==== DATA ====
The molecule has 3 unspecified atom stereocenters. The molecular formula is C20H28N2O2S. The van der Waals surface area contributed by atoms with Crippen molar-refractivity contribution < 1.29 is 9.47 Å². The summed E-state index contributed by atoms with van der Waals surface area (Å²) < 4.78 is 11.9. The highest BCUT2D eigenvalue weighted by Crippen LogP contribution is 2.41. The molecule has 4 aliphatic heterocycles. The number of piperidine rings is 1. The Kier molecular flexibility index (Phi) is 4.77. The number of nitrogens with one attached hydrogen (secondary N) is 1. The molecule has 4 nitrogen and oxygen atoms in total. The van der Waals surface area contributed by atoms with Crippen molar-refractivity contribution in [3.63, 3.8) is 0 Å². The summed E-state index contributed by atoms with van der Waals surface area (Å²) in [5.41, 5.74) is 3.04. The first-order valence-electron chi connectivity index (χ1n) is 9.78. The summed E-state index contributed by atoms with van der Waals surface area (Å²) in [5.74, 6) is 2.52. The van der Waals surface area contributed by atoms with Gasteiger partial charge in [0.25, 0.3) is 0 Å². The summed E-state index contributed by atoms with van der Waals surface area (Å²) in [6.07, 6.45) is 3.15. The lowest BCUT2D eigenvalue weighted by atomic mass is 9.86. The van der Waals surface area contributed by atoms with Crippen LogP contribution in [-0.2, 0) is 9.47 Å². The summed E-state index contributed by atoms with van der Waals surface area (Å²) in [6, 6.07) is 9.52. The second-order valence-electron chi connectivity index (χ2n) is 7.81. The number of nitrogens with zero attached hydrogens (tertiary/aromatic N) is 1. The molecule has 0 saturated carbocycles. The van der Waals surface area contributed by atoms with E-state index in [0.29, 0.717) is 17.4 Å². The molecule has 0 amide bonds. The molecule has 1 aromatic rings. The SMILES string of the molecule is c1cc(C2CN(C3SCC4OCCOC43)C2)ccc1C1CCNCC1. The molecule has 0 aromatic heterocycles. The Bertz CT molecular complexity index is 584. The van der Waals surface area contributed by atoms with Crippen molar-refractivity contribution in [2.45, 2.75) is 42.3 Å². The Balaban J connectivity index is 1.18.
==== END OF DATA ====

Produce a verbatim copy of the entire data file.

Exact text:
The molecule has 3 unspecified atom stereocenters. The molecular formula is C20H28N2O2S. The van der Waals surface area contributed by atoms with Crippen molar-refractivity contribution < 1.29 is 9.47 Å². The summed E-state index contributed by atoms with van der Waals surface area (Å²) < 4.78 is 11.9. The highest BCUT2D eigenvalue weighted by Crippen LogP contribution is 2.41. The molecule has 4 aliphatic heterocycles. The number of piperidine rings is 1. The Kier molecular flexibility index (Phi) is 4.77. The number of nitrogens with one attached hydrogen (secondary N) is 1. The molecule has 4 nitrogen and oxygen atoms in total. The van der Waals surface area contributed by atoms with Crippen molar-refractivity contribution in [3.63, 3.8) is 0 Å². The summed E-state index contributed by atoms with van der Waals surface area (Å²) in [5.41, 5.74) is 3.04. The first-order valence-electron chi connectivity index (χ1n) is 9.78. The summed E-state index contributed by atoms with van der Waals surface area (Å²) in [5.74, 6) is 2.52. The van der Waals surface area contributed by atoms with Gasteiger partial charge in [0.25, 0.3) is 0 Å². The summed E-state index contributed by atoms with van der Waals surface area (Å²) in [6.07, 6.45) is 3.15. The lowest BCUT2D eigenvalue weighted by atomic mass is 9.86. The van der Waals surface area contributed by atoms with Crippen LogP contribution in [-0.2, 0) is 9.47 Å². The summed E-state index contributed by atoms with van der Waals surface area (Å²) in [6, 6.07) is 9.52. The second-order valence-electron chi connectivity index (χ2n) is 7.81. The number of nitrogens with zero attached hydrogens (tertiary/aromatic N) is 1. The molecule has 0 saturated carbocycles. The van der Waals surface area contributed by atoms with E-state index in [0.29, 0.717) is 17.4 Å². The molecule has 0 amide bonds. The molecule has 1 aromatic rings. The SMILES string of the molecule is c1cc(C2CN(C3SCC4OCCOC43)C2)ccc1C1CCNCC1. The molecule has 0 aromatic heterocycles. The Bertz CT molecular complexity index is 584. The van der Waals surface area contributed by atoms with Crippen molar-refractivity contribution in [2.45, 2.75) is 42.3 Å². The Balaban J connectivity index is 1.18.